The Diver's Clothes Lie Empty: A Novel
“Extreme circumstances require radical change. If you want to survive at least,” one of the characters explains to the narrator of Vendela Vida’s novel The Diver’s Clothes Lie Empty. His observation encapsulates the narrator’s predicament and one of the themes of the novel. The Diver’s Clothes Lie Empty is a clever, gripping, engaging sort-of mystery thriller about a woman’s identity and survival.
The 30-something pseudonymous female narrator of The Diver’s Clothes Lie Empty begins her story en route to Morocco. Her paranoia and lack of preparation for her trip suggest that she is running away from something that happened to her in Florida, her home. Shortly after arriving at her hotel in Casablanca, her backpack, which contains her passport, money, camera, laptop, and all identification, is stolen. She then has to figure out how to survive in Morocco without proof of identity or money.
Vendela Vida relates her tale through the voice and thoughts of a second-person narrator. This strategy lends the story a sense of immediacy, veracity, and informality. The reader is addressed directly by “you” and included in the drama of the moment.
When the narrator’s backpack is taken she relates: “You are growing increasingly panicked—you are in Morocco and you don’t have your backpack. You think of everything in it—laptop, wallet with credit cards and all the cash you took out at Miami International. . . . As the list of inventory of lost contents increases, you forget to breathe.”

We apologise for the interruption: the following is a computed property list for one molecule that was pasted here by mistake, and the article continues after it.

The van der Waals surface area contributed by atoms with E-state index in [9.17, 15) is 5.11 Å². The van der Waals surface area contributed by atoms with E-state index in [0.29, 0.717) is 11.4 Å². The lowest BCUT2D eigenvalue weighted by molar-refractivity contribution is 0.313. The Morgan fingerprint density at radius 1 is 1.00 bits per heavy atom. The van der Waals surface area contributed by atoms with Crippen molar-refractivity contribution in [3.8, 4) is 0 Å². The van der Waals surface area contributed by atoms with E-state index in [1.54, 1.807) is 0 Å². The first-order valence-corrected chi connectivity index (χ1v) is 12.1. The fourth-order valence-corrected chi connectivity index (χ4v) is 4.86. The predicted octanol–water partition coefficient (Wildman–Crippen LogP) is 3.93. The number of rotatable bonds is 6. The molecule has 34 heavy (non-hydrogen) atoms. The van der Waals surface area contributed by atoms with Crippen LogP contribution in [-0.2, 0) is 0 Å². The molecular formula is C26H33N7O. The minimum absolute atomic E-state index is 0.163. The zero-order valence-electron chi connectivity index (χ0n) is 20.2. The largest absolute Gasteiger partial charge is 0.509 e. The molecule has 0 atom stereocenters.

The story is part mystery/thriller and part absurdist/postmodern novel with a feminist slant. It is simultaneously funny and serious. Its themes of doubleness, identity, persecution, and paranoia as well as its nameless or allusively named narrators and references to popular culture are reminiscent of Kafka’s The Trial and Pynchon’s The Crying of Lot 49.
One of the ideas explored in The Diver’s Clothes Lie Empty is the fluidity and malleability of identity. The narrator, whose true name is never disclosed, loses her mysterious identity and is then forced to take on the name of another woman whose passport she is given.
She then lands a part as a stand-in for a nameless “famous actress” taking on her identity as well as another pseudonym. Further, we discover that the narrator is a twin with a complicated relationship to her sister. When the narrator cuts her hair to look like the woman whose passport she possesses but then, ironically, needs to wear a wig to appear more like her pre-haircut self and like the famous actress she stands in for she astutely observes: “You are putting on a wig so you more closely resemble the way you looked before you weren’t you.”
Vendela Vida’s The Diver’s Clothes Lie Empty is smart, thoroughly engrossing, funny, and even a bit disturbing. The female narrator and the second-person narrative and quirky plot provide a fresh twist to the travel novel and mystery/thriller genres.